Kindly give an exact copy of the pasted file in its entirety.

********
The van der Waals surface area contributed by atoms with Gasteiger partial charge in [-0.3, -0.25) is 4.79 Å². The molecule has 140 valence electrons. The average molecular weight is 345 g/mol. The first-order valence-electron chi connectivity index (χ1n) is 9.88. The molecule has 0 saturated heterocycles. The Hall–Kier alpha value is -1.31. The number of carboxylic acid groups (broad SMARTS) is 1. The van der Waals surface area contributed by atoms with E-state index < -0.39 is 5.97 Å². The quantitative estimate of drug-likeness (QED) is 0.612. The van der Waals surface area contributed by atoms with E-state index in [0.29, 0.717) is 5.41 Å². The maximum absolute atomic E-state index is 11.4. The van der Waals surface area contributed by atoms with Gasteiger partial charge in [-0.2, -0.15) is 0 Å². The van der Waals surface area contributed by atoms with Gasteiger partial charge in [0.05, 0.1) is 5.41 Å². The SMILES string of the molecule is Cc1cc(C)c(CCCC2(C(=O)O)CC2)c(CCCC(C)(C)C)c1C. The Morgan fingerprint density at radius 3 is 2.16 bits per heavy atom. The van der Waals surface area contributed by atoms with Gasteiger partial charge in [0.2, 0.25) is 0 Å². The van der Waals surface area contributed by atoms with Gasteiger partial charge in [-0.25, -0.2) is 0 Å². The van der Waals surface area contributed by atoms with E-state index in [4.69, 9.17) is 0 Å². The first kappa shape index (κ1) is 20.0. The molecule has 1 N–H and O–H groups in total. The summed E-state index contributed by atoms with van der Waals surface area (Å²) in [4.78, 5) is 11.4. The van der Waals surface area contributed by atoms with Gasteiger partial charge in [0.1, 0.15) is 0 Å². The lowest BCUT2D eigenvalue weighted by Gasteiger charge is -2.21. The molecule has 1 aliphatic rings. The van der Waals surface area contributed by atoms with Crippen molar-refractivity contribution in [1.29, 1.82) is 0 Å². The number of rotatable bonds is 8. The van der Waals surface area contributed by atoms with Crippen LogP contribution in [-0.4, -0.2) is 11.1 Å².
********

The van der Waals surface area contributed by atoms with Gasteiger partial charge in [-0.3, -0.25) is 4.79 Å². The molecule has 140 valence electrons. The average molecular weight is 345 g/mol. The first-order valence-electron chi connectivity index (χ1n) is 9.88. The molecule has 0 saturated heterocycles. The Hall–Kier alpha value is -1.31. The number of carboxylic acid groups (broad SMARTS) is 1. The van der Waals surface area contributed by atoms with E-state index < -0.39 is 5.97 Å². The quantitative estimate of drug-likeness (QED) is 0.612. The van der Waals surface area contributed by atoms with E-state index in [0.29, 0.717) is 5.41 Å². The maximum absolute atomic E-state index is 11.4. The van der Waals surface area contributed by atoms with Gasteiger partial charge in [-0.2, -0.15) is 0 Å². The van der Waals surface area contributed by atoms with Gasteiger partial charge in [0.05, 0.1) is 5.41 Å². The SMILES string of the molecule is Cc1cc(C)c(CCCC2(C(=O)O)CC2)c(CCCC(C)(C)C)c1C. The Morgan fingerprint density at radius 3 is 2.16 bits per heavy atom. The van der Waals surface area contributed by atoms with Gasteiger partial charge in [0.2, 0.25) is 0 Å². The van der Waals surface area contributed by atoms with Gasteiger partial charge in [-0.25, -0.2) is 0 Å². The van der Waals surface area contributed by atoms with E-state index in [4.69, 9.17) is 0 Å². The first kappa shape index (κ1) is 20.0. The molecule has 1 N–H and O–H groups in total. The summed E-state index contributed by atoms with van der Waals surface area (Å²) in [4.78, 5) is 11.4. The van der Waals surface area contributed by atoms with Gasteiger partial charge in [0.1, 0.15) is 0 Å². The lowest BCUT2D eigenvalue weighted by Gasteiger charge is -2.21. The molecule has 1 aliphatic rings. The van der Waals surface area contributed by atoms with Crippen molar-refractivity contribution in [1.29, 1.82) is 0 Å². The number of rotatable bonds is 8. The van der Waals surface area contributed by atoms with Crippen LogP contribution in [-0.4, -0.2) is 11.1 Å².